IMG_5494 IMG_5495     IMG_2959IMG_7713 IMG_7716 IMG_7724 2











North Devon is a spectacular county, boasting an array of amazing places to visit including the island of Lundy. Positioned in the Bristol Channel, 11 miles off the North Devon coast, this little granite outcrop has a lot to offer. The Landmark Trust rescue historic buildings at risk and, once restored, offer them as inspiring places to stay. In 1971, the trust took over the lease of the island (owned by the National Trust) and has restored many unique and memorable places to stay on Lundy from a castle keep to a 19th Century Georgian mansion. The range of properties available on the island gives the opportunity for everyone of any budget to stay. Every visit to the island, even if for just a day, is an amazing unique adventure. Even the journey here is a new experience for many. From April to October the island can be reached on our supply ship MS Oldenburg (who has a story of her very own,) from Ilfracombe or Bideford, and from November to March, staying visitors arrive by helicopter from Hartland Point. Built in 1958, MS Oldenburg operated as a ferry operating from the German mainland to the Friesian islands until 1982 when she was bought by the Warrings family who ran the ‘Butter-Cruises’. These duty-free cruises ran until 1985 when the loop-hole, which permitted their operation, was closed and the opportunity to buy MS Oldenburg for Lundy was taken by the Landmark Trust. MS Oldenburg has been our supply vessel ever since and can hold up to 267 passengers who make use of the buffet, shop and bar whilst sitting on deck or within the foredeck saloon with its large windows creating a panoramic view. Lundy is renowned for its wealth of marine and terrestrial wildlife, particularly as it is home to the largest seabird colony in the southwest and has its own species, the Lundy Cabbage. During the summer breeding season kittiwakes, fulmars, guillemots, razorbills and puffins can be found across the west and north coast of the island. At night, Manx shearwaters return to the island and many visitors enjoying listening to their melodic calls as they return to their burrows.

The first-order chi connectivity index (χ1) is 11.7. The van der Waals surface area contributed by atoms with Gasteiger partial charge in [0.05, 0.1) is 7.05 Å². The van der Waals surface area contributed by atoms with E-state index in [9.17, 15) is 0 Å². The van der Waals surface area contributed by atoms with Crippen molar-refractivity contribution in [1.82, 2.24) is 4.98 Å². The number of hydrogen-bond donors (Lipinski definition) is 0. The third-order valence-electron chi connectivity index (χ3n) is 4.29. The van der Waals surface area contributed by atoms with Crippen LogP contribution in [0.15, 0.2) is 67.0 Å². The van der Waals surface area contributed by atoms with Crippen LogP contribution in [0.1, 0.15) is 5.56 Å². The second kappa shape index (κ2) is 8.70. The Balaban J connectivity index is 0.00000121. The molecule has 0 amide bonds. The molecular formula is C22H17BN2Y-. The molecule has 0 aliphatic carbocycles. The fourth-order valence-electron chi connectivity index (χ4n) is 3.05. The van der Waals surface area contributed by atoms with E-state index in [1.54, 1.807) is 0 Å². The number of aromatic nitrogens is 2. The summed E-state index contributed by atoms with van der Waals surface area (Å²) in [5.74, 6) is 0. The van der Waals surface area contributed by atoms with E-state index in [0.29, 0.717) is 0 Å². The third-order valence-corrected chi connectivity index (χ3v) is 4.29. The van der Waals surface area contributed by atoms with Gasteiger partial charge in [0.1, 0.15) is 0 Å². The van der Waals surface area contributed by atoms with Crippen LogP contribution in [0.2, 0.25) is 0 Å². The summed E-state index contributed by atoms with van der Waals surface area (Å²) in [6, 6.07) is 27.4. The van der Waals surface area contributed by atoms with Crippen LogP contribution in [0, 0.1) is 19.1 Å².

Storm petrels have recently begun to breed on the island, a sign that the island’s Seabird Recovery Project has been a great success. The project began with the eradication of the island’ s rat population for 2002-2004 allowing the island to be designated as ‘rat-free’ in 2006. The island’s rich flora creates carpets of yellow, purple and pink during the summer season as the endemic Lundy Cabbage, Bird’s-foot Trefoil, Sheep’s Bit Scabious and sea Thrift come into bloom. One species, the Heath Spotted Orchid, can be found in the marshy areas of the plateau. Here you will often come across some of our larger animals, particularly the Lundy Ponies, Soay sheep, Highland steers and Sika deer. These animals roam north of Quarter Wall to assist with our conservation grazing scheme which is in place to enhance the island’s Site of Special Scientific Interest. The waters around the island are also protected through a Special Area of Conservation, Marine Conservation Zone and No Take Zone. Together these designations conserve and enhance the spectacular marine life that is found in such a unique location and includes species such as pink sea fans, cup corals, cuckoo wrasse and our mischievous grey seals. The wealth of habitats, wildlife and wrecks attract hundreds of divers every year and many visitors join in our Snorkel Safaris to get a taster of the rich life that can be found under the waves. Humans have lived on Lundy since Neolithic times and have left behind many historical structures that provide us with clues as to who lived here and when. Many of these have been designated as Scheduled Monuments to protect and conserve them, and the whole of Lundy is a Heritage Coast. The most notable of these include the Old Light, Marisco Castle, Fog Battery and Brazen Ward. Each historical structure has its own story to tell and, as with Landmarks across the UK, all of the letting properties have significant stories of their own. To find out more visit or see our Facebook pages: The Landmark Trust – Lundy and Lundy Conservation Team. Guided walks and illustrated talks are available throughout the year whilst Rockpool Rambles and Snorkel Safaris take place during the summer.

Combe Martin